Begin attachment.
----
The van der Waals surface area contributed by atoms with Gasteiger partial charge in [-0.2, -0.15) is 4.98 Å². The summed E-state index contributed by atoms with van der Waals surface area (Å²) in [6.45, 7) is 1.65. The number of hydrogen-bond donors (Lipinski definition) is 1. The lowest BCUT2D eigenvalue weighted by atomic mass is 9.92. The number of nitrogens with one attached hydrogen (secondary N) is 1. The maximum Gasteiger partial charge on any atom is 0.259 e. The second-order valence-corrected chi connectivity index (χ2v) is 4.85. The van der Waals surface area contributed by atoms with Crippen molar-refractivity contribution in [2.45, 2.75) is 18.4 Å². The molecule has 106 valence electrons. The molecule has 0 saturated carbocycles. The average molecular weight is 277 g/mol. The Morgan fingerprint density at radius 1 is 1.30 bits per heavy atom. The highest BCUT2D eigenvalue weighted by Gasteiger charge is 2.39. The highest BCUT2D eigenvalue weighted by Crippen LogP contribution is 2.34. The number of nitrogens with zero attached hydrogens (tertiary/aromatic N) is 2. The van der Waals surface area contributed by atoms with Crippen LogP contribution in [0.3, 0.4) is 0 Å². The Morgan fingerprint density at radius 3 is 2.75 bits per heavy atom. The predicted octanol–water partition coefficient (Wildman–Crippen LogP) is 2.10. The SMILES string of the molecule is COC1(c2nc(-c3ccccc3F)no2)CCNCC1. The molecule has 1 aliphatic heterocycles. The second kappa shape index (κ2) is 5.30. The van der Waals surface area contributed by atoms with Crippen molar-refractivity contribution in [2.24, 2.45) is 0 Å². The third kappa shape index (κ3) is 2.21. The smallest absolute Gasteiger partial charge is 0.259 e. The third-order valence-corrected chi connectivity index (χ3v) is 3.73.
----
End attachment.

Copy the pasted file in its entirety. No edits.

The van der Waals surface area contributed by atoms with Gasteiger partial charge in [-0.2, -0.15) is 4.98 Å². The summed E-state index contributed by atoms with van der Waals surface area (Å²) in [6.45, 7) is 1.65. The number of hydrogen-bond donors (Lipinski definition) is 1. The lowest BCUT2D eigenvalue weighted by atomic mass is 9.92. The number of nitrogens with one attached hydrogen (secondary N) is 1. The maximum Gasteiger partial charge on any atom is 0.259 e. The second-order valence-corrected chi connectivity index (χ2v) is 4.85. The van der Waals surface area contributed by atoms with Crippen molar-refractivity contribution in [2.45, 2.75) is 18.4 Å². The molecule has 106 valence electrons. The molecule has 0 saturated carbocycles. The average molecular weight is 277 g/mol. The Morgan fingerprint density at radius 1 is 1.30 bits per heavy atom. The highest BCUT2D eigenvalue weighted by Gasteiger charge is 2.39. The highest BCUT2D eigenvalue weighted by Crippen LogP contribution is 2.34. The number of nitrogens with zero attached hydrogens (tertiary/aromatic N) is 2. The van der Waals surface area contributed by atoms with Crippen LogP contribution in [0.3, 0.4) is 0 Å². The Morgan fingerprint density at radius 3 is 2.75 bits per heavy atom. The predicted octanol–water partition coefficient (Wildman–Crippen LogP) is 2.10. The SMILES string of the molecule is COC1(c2nc(-c3ccccc3F)no2)CCNCC1. The molecule has 1 aliphatic heterocycles. The second kappa shape index (κ2) is 5.30. The van der Waals surface area contributed by atoms with Crippen molar-refractivity contribution in [2.24, 2.45) is 0 Å². The third kappa shape index (κ3) is 2.21. The smallest absolute Gasteiger partial charge is 0.259 e. The third-order valence-corrected chi connectivity index (χ3v) is 3.73.